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GTX 1660 and GTX 1660 Ti apparently confirmed in leaked Nvidia presentation

A leaked presentation points to a new Turing graphics card, but one without its headline ray-tracing tech

So much for the RTX 2050 being Nvidia's next graphics card, then. While rumours have been circulating for a while now about a cheaper, non-ray tracing version of Nvidia's Turing GPU, I'd assumed the graphics card giant might finish releasing their GeForce RTX family before they started muddying the waters with potential GTX 1100 series GPUs or, as it now turns out, a new line of GTX 1660 cards.

First spotted by VideoCardz, a leaked photograph from an official Nvidia presentation that was most likely being given to third party AIB (add-in-board) manufacturing partners (your MSIs, Gigabytes Asuses and the like and therefore not the press or general public) appears to confirm that Nvidia's next and newest Turing GPU will indeed be the GTX 1660.

By switching back to their trusty GTX moniker, this would imply the GTX 1660 will not come with any of the Turing RTX family's titular ray tracing cores, which is the fancy pants reflection-enhancing gubbins Nvidia made such a song and dance about during their initial Turing launch at Gamescom last year where they first unveiled the RTX 2080 and RTX 2080 Ti.

Instead, this new GTX 1660 will apparently be based on Nvidia's so-called TU116 GPU. The RTX 2060, by comparison, uses Nvidia's TU106 GPU, so it's currently unclear whether the GTX 1660 will just have those ray tracing cores disabled or whether it's an entirely new die. Prices may well be cheaper if it's the latter, as there's less stuff to bung in the GPU. At the moment, though, the only other specs that appear to be doing the rumour mill rounds are that it will have 1280 CUDA cores and 3GB and 6GB GDDR5 memory variants.

If those specs sound familiar, that's because Nvidia's GTX 1060 also comes in 3GB and 6GB models, with the larger 6GB model also bearing 1280 CUDA cores. The only discrepancy is that the 6GB GTX 1060 has the ever so slightly faster GDDR5/X memory compared to the 3GB's regular GDDR5. As a result, it's possible the GTX 1660 may just be a slightly souped up version of the existing GTX 1060, but until Nvidia announce it officially it's best to take all of this speculation with a large pinch of salt.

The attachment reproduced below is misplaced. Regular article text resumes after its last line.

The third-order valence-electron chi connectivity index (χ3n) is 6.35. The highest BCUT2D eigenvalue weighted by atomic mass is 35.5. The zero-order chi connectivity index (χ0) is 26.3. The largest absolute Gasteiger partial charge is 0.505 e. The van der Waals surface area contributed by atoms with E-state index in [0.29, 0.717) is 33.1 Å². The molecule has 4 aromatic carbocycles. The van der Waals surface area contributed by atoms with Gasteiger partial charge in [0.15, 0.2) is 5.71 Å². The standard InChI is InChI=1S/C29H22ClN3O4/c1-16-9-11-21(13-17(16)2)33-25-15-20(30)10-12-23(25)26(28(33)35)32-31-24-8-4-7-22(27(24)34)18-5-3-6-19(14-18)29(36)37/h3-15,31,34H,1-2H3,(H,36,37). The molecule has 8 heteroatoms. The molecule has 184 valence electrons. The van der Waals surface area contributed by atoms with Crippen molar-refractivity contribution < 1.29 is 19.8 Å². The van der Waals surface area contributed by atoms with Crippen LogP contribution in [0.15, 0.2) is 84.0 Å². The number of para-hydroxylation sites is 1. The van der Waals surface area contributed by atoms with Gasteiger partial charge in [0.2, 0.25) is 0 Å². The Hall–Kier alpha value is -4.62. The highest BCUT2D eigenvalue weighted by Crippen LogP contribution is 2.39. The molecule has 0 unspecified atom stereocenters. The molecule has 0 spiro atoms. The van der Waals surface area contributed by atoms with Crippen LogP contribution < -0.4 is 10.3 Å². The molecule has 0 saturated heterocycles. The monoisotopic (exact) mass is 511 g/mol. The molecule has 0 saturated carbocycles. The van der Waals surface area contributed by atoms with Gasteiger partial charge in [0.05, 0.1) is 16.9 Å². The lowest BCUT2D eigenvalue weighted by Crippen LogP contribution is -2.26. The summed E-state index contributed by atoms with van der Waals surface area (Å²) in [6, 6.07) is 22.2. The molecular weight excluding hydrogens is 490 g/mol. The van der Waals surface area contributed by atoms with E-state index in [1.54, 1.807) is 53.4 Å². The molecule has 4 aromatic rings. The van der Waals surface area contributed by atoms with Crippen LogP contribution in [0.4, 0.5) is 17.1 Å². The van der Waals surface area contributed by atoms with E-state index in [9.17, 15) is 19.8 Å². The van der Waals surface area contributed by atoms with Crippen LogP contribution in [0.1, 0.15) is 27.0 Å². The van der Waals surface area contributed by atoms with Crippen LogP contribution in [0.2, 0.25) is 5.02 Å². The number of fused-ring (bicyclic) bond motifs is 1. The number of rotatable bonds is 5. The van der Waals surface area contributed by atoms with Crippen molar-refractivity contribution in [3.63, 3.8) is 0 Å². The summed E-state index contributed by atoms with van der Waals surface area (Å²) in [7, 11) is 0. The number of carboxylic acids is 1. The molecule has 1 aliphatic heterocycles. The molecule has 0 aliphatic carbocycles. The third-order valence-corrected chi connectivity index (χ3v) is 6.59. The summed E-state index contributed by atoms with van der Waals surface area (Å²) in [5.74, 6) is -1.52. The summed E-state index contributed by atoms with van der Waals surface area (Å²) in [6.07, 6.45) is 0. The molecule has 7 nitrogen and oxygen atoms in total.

There's also been a lot of talk around an alleged GTX 1660 Ti graphics card as well, which will use the same GPU as the GTX 1660, but have a higher CUDA count of 1536 and 6GB of the faster GDDR6 memory. You can't tell any of that from the leaked photo, of course, and neither does it say anything about a potential release date or price.

And yet, VideoCardz apparently expects both the GTX 1660 and GTX 1660 Ti to arrive around the middle of next month - February 14th or 15th - for somewhere in the region of $250-350. Personally, I think it's highly unlikely they'll cost anywhere near the upper end of that rather woolly price bracket, as $350 is the current price of Nvidia's RTX 2060. To have another, seemingly less powerful card go for the same amount of money just doesn't make any kind of sense.

Where that leaves Nvidia's RTX 2050, though - if indeed they're even planning to release an RTX 2050 after this - is anyone's guess. After all, if Nvidia do end up focusing on cheaper GTX cards after the RTX 2060, the arrival of a similarly-priced RTX 2050 would almost certainly cannibalise any of those potential GTX cards.

If a release date of the middle of February is indeed on the money, however, it hopefully won't be too long before we find out the truth.

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About the Author
Katharine Castle avatar

Katharine Castle


Katharine is RPS' editor-in-chief, which means she's now to blame for all this. After joining the team in 2017, she spent four years in the RPS hardware mines. Now she leads the RPS editorial team and plays pretty much anything she can get her hands on. She's very partial to JRPGs and the fetching of quests, but also loves strategy and turn-based tactics games and will never say no to a good Metroidvania.

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